The New Elements of Insulin Signaling: Insulin Receptor Substrate-1 and Proteins With SH2 Domains

  1. Morris F White
  1. Research Division, Joslin Diabetes Center, Department of Medicine and the Program in Cell and Developmental Biology, Harvard Medical School Boston, Massachusetts
  1. Address correspondence and reprint requests to Dr. Morris F. White, Research Division, Joslin Diabetes Center, 1 Joslin Place, Boston, MA 02215.

Abstract

Since the discovery of insulin and its receptor, the downstream elements responsible for the pleiotropic insulin signal have been difficult to define. The recently discovered insulin receptor substrate, IRS-1, provides an innovative and simple way to think about this problem: IRS-1 may mediate the control of various cellular processes by insulin. Overexpression of IRS-1 enhances insulin-stimulated DNA synthesis in Chinese hamster ovary cells, and microinjection of IRS-1 protein potentiates the maturation of Xenopus oocytes. We suspect that insulin signals are enabled when the activated insulin receptor kinase phosphorylates specific tyrosine residues in IRS-1. These phosphorylated sites associate with high affinity to cellular proteins that contain SH2 (src homology-2) domains. This association is specific and depends on the amino acid sequence surrounding the phosphotyrosine residue and the isoform of the SH2 domain. A growing number of SH2 domain–containing proteins have been identified, and we suspect that IRS-1 has the potential to simultaneously regulate many of them. We have only begun to identify the specific proteins that associate with phosphorylated IRS-1. One of them, the phosphatidylinositol 3′-kinase, is activated when the SH2 domains in its 85,000-Mr regulatory subunit bind to phosphorylated IRS-1. IRS-1 also interacts with other proteins such as SHPTP2, a novel SH2 domain–containing Tyr phosphatase, and GRB-2/sem-5, a protein that is implicated in p21ras signaling. The interaction between phosphorylated IRS-1 and multiple SH2 domain–containing proteins may ultimately explain the pleiotropic effects of insulin.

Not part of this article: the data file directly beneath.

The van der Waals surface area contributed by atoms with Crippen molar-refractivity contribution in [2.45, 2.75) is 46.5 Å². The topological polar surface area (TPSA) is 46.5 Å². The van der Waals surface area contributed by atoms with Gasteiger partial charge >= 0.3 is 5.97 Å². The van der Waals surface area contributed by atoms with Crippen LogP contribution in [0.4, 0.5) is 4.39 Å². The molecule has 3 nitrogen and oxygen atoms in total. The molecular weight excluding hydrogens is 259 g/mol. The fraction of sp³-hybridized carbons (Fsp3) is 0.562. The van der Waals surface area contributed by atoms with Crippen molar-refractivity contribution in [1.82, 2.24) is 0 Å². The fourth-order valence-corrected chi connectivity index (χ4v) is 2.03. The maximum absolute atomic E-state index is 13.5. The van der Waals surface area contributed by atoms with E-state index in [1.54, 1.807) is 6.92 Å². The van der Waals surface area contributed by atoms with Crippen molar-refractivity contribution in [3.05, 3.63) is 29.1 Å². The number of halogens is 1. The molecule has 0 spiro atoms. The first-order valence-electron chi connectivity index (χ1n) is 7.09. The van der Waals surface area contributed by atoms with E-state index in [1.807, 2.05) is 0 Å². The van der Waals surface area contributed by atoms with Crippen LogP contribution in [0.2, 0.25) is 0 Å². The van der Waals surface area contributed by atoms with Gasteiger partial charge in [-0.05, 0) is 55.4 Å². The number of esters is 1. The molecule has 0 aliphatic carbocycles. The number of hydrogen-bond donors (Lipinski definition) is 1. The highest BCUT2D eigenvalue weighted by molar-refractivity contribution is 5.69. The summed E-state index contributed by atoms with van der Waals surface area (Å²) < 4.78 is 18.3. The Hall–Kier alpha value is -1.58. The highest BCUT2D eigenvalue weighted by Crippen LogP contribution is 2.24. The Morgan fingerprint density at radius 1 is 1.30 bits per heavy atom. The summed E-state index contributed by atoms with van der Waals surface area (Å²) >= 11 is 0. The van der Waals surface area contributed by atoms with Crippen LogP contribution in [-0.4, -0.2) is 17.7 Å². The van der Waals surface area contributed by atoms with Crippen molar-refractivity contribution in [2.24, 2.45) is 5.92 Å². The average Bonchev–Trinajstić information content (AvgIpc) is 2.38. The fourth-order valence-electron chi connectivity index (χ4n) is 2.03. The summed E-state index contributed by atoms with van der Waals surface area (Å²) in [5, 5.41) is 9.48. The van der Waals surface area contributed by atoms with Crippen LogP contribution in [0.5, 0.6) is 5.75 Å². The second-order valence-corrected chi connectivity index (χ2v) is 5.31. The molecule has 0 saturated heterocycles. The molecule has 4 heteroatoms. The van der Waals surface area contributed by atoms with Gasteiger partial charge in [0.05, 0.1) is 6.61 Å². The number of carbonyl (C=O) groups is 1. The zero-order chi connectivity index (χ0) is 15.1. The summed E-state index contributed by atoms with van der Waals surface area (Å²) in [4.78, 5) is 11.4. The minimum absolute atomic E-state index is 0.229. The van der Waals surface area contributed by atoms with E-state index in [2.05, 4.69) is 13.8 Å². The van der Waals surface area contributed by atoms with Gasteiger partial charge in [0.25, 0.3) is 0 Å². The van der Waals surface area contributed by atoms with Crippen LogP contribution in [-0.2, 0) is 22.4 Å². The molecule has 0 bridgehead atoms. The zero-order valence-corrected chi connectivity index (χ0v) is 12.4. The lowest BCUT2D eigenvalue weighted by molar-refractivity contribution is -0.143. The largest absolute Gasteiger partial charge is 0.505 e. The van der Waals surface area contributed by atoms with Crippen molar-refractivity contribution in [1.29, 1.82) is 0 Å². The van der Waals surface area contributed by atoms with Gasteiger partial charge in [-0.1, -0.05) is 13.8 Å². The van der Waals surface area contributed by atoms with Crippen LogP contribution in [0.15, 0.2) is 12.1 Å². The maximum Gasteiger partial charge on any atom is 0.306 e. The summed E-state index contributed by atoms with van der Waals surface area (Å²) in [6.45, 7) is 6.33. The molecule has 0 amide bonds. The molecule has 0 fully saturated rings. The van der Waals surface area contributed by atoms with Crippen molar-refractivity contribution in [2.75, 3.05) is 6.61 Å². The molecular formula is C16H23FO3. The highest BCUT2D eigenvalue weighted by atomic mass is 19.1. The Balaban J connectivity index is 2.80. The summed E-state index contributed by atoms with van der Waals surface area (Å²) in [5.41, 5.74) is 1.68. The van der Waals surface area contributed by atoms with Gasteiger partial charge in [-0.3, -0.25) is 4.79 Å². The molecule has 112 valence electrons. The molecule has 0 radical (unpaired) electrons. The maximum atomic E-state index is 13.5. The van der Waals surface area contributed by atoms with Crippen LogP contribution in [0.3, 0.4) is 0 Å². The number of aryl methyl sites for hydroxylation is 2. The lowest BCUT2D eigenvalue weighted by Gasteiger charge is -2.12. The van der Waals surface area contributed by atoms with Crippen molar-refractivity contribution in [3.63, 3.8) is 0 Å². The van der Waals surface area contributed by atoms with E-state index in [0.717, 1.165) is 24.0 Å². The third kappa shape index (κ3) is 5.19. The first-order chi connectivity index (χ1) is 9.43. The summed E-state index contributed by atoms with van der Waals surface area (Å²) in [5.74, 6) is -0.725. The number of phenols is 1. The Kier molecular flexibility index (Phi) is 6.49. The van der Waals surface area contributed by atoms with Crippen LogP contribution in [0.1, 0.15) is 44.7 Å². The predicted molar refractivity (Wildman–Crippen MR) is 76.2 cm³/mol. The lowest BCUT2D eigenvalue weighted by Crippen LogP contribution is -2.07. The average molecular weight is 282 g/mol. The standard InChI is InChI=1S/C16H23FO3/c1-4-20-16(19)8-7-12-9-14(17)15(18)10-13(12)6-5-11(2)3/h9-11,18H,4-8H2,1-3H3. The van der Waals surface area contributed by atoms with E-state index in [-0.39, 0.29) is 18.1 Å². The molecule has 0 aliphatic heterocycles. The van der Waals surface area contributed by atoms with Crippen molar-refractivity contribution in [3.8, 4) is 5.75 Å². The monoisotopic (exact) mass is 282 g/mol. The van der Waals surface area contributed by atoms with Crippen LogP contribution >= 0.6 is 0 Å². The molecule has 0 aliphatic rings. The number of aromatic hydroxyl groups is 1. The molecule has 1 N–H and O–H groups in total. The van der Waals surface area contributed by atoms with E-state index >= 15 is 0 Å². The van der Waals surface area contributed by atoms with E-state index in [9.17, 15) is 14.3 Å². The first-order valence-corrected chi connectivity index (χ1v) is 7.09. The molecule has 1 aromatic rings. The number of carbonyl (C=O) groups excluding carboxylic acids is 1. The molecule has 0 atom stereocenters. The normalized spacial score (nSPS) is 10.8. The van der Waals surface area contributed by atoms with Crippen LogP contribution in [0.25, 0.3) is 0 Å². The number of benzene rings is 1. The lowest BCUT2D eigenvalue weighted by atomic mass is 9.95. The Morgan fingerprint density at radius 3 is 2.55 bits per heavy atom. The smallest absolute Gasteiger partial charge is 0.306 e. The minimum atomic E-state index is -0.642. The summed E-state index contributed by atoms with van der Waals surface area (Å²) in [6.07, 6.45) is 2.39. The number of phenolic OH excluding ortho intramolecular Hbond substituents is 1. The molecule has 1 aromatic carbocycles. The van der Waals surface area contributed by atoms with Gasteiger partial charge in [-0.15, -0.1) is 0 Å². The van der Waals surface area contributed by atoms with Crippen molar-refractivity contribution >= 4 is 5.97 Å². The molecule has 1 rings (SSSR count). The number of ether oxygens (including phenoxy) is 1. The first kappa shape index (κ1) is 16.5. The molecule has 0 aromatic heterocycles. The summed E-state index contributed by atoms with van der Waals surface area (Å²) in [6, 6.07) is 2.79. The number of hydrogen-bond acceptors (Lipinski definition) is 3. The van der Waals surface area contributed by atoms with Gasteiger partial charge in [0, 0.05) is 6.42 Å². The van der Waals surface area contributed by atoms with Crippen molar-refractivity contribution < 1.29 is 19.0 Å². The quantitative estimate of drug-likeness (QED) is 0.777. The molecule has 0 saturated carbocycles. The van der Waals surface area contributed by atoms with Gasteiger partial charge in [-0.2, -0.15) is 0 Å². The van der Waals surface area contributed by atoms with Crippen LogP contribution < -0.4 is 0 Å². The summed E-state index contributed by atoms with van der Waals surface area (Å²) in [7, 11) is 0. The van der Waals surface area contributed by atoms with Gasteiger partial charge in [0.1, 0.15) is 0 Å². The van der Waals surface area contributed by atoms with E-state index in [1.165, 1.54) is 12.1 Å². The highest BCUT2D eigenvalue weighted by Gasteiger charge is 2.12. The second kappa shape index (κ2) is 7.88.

• Received December 23, 1992.
  • Revision received February 3, 1993.
  • Accepted February 3, 1993.
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